For the first time in 86 years, a baseball team from Washington, D.C., is in the World Series. This is good news — obviously for the long-suffering Nationals fans in and around Washington, but also for every American who cares deeply about the survival of our republic.
In spite of the semiterminal greed of multimillionaire team owners who feel they are divinely entitled to demand that ordinary Americans in the area pay higher taxes in order to build state-of-the-art stadiums, baseball still embodies public virtues in desperately shorty supply in both the capital and the nation.
The importance of baseball to national life was captured by the late Bill Veeck, a singularly admirable baseball team owner who called baseball the one public activity in which there is “a clearly defined area of play, rules and penalties that apply to all. Three strikes and you’re out,” said Veeck, “even if (legendary criminal attorney) Edward Bennett Williams defends you” — or, we might add, even if Perry Mason or Clarence Darrow were in your corner.
Neither a seven-figure “soft money” donation to a powerful leader’s PAC nor the best-connected “K Street” lobbyist who’s “wired” to the White House can get you four outs instead of three in one inning. If you can’t hit the curveball, having been Jared’s roommate or the Senate leader’s fraternity brother won’t get you to first base. Baseball is relentlessly democratic and egalitarian.
The sport’s language is straightforward American — hits, runs, errors. No “mistakes were made.” Instead, your shortstop made an error, or our pitcher unleashed a wild pitch. In baseball, we are held accountable; we make a hit or an out. No “motions to recommit” or “interim, temporary regulations.”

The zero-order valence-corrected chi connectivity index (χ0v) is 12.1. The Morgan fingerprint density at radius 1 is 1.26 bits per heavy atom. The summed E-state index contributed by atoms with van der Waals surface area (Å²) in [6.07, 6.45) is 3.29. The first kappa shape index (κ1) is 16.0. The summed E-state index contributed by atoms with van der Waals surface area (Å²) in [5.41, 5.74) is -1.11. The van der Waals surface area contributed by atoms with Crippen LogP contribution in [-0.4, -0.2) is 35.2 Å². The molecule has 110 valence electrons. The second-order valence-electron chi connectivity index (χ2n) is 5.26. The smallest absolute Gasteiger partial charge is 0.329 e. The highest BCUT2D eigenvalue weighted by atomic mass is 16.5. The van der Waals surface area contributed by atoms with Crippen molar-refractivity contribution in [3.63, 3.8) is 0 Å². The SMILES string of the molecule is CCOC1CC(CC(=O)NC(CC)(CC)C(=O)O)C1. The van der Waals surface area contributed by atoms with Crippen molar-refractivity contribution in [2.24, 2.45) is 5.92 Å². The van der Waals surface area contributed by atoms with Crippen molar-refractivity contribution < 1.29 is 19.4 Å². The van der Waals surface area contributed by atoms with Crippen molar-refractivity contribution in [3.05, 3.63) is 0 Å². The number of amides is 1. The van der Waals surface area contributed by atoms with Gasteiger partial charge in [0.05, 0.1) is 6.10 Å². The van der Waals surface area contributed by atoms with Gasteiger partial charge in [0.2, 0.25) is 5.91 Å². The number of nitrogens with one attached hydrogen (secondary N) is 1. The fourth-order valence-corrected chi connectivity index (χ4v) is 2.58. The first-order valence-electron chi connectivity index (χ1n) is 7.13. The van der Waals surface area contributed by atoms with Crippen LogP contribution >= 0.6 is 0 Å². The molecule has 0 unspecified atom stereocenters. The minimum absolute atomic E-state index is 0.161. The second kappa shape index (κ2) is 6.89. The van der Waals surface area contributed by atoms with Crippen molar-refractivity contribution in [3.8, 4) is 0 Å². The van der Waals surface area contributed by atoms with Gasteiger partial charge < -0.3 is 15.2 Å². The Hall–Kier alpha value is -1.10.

Maybe baseball’s being so quintessentially American explains why every U.S. president — except one — since William Howard Taft first did so in 1910 has made it a point to go to baseball games and throw out the first pitch. Presidents Woodrow Wilson, Calvin Coolidge and Warren Harding went to 30 games. In his one four-year term, Herbert Hoover went to nine games, including the 1931 World Series game where the Prohibition-unhappy crowd filled the ballpark with the chant “We want beer.”
Franklin Roosevelt, in spite of his wheelchair, was a regular at Washington games and is remembered by fans for insisting during World War II — when so many public activities were shelved — that baseball continue for the morale of the country and its soldiers in uniform. Harry Truman 16 times went to the ballpark, where he was the first southpaw to throw out a presidential pitch. Dwight “Ike” Eisenhower had been a baseball player in his youth and went to 13 games.
Jack Kennedy threw out the first pitch during each opening day of his shortened presidency. At the 1962 baseball All-Star game, the then-45-year-old chief executive spoke to the great Stan Musial of the St. Louis Cardinals, then 42: “A couple of years ago, they told me I was too young to be president and you were too old to be playing ball. But we fooled them.” Lyndon Johnson, Richard Nixon (a genuine fan), Gerald Ford, and Jimmy Carter all went to the ballpark.
Both presidents Bush played and loved baseball. Bill Clinton was the first president to go onto the field to throw out the first pitch from the pitcher’s mound. Barack Obama followed suit.
Only one president in 109 years has declined the privilege of going to a stadium full of fans to enjoy America’s game. That would be Donald Trump, who had been a much-better-than-average high school player. There is, Republicans will tell you privately, just one reason that a man who loves crowds and sports will not show up at the 2019 World Series: He knows that, by any crowd, he would — on national television — be loudly booed. Sad but true.